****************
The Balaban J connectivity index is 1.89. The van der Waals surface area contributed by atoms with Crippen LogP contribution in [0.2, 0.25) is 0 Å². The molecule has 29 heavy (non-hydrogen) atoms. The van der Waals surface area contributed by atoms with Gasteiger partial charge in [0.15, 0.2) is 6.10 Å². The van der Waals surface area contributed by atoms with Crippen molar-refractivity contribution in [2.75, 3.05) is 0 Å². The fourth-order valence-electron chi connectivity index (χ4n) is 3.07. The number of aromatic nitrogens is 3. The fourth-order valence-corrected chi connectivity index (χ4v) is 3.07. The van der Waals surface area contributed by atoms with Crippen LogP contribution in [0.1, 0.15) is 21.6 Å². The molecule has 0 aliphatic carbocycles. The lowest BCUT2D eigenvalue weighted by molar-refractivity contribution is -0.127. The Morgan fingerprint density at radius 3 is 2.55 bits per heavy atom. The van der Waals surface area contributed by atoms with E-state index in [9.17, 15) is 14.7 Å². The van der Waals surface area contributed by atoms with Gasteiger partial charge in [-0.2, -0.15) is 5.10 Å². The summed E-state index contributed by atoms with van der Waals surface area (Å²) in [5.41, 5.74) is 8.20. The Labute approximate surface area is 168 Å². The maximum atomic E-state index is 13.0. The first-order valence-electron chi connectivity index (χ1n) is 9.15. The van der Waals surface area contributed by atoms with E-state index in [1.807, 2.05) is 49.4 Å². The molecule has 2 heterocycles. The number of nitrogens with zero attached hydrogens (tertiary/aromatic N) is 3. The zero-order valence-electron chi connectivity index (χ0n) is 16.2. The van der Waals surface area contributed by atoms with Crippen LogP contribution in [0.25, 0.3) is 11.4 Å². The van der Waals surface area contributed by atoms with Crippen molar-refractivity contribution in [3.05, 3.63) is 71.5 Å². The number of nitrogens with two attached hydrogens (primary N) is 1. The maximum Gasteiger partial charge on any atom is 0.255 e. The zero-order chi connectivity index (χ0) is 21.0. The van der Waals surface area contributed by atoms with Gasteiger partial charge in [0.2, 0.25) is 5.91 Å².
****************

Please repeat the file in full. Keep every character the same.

The Balaban J connectivity index is 1.89. The van der Waals surface area contributed by atoms with Crippen LogP contribution in [0.2, 0.25) is 0 Å². The molecule has 29 heavy (non-hydrogen) atoms. The van der Waals surface area contributed by atoms with Gasteiger partial charge in [0.15, 0.2) is 6.10 Å². The van der Waals surface area contributed by atoms with Crippen molar-refractivity contribution in [2.75, 3.05) is 0 Å². The fourth-order valence-electron chi connectivity index (χ4n) is 3.07. The number of aromatic nitrogens is 3. The fourth-order valence-corrected chi connectivity index (χ4v) is 3.07. The van der Waals surface area contributed by atoms with Crippen LogP contribution in [0.1, 0.15) is 21.6 Å². The molecule has 0 aliphatic carbocycles. The lowest BCUT2D eigenvalue weighted by molar-refractivity contribution is -0.127. The Morgan fingerprint density at radius 3 is 2.55 bits per heavy atom. The van der Waals surface area contributed by atoms with E-state index in [9.17, 15) is 14.7 Å². The van der Waals surface area contributed by atoms with Gasteiger partial charge in [-0.2, -0.15) is 5.10 Å². The summed E-state index contributed by atoms with van der Waals surface area (Å²) in [5.41, 5.74) is 8.20. The Labute approximate surface area is 168 Å². The maximum atomic E-state index is 13.0. The first-order valence-electron chi connectivity index (χ1n) is 9.15. The van der Waals surface area contributed by atoms with E-state index in [1.807, 2.05) is 49.4 Å². The molecule has 2 heterocycles. The number of nitrogens with zero attached hydrogens (tertiary/aromatic N) is 3. The zero-order valence-electron chi connectivity index (χ0n) is 16.2. The van der Waals surface area contributed by atoms with Crippen LogP contribution in [0.25, 0.3) is 11.4 Å². The van der Waals surface area contributed by atoms with Crippen molar-refractivity contribution in [3.05, 3.63) is 71.5 Å². The number of nitrogens with two attached hydrogens (primary N) is 1. The maximum Gasteiger partial charge on any atom is 0.255 e. The zero-order chi connectivity index (χ0) is 21.0. The van der Waals surface area contributed by atoms with Gasteiger partial charge in [0.2, 0.25) is 5.91 Å².